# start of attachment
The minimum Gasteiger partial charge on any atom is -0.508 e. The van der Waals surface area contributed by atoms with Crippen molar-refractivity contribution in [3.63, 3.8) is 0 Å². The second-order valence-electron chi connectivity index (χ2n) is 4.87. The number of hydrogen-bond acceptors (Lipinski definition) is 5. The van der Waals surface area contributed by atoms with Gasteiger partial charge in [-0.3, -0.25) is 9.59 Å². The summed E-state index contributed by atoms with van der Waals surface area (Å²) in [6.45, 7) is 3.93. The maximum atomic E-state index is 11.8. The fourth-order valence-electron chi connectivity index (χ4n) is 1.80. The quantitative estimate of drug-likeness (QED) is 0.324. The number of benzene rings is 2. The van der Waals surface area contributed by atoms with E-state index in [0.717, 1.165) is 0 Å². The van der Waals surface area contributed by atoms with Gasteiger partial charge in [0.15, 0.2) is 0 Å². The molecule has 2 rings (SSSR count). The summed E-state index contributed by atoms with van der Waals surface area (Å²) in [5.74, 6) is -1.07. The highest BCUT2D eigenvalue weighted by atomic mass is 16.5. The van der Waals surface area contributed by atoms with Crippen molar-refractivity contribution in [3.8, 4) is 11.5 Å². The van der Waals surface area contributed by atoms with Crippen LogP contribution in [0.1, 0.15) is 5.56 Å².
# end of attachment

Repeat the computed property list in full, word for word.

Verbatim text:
The minimum Gasteiger partial charge on any atom is -0.508 e. The van der Waals surface area contributed by atoms with Crippen molar-refractivity contribution in [3.63, 3.8) is 0 Å². The second-order valence-electron chi connectivity index (χ2n) is 4.87. The number of hydrogen-bond acceptors (Lipinski definition) is 5. The van der Waals surface area contributed by atoms with Gasteiger partial charge in [-0.3, -0.25) is 9.59 Å². The summed E-state index contributed by atoms with van der Waals surface area (Å²) in [6.45, 7) is 3.93. The maximum atomic E-state index is 11.8. The fourth-order valence-electron chi connectivity index (χ4n) is 1.80. The quantitative estimate of drug-likeness (QED) is 0.324. The number of benzene rings is 2. The van der Waals surface area contributed by atoms with E-state index in [0.717, 1.165) is 0 Å². The van der Waals surface area contributed by atoms with Gasteiger partial charge in [0.15, 0.2) is 0 Å². The molecule has 2 rings (SSSR count). The summed E-state index contributed by atoms with van der Waals surface area (Å²) in [5.74, 6) is -1.07. The highest BCUT2D eigenvalue weighted by atomic mass is 16.5. The van der Waals surface area contributed by atoms with Crippen molar-refractivity contribution in [3.8, 4) is 11.5 Å². The van der Waals surface area contributed by atoms with Crippen LogP contribution in [0.1, 0.15) is 5.56 Å².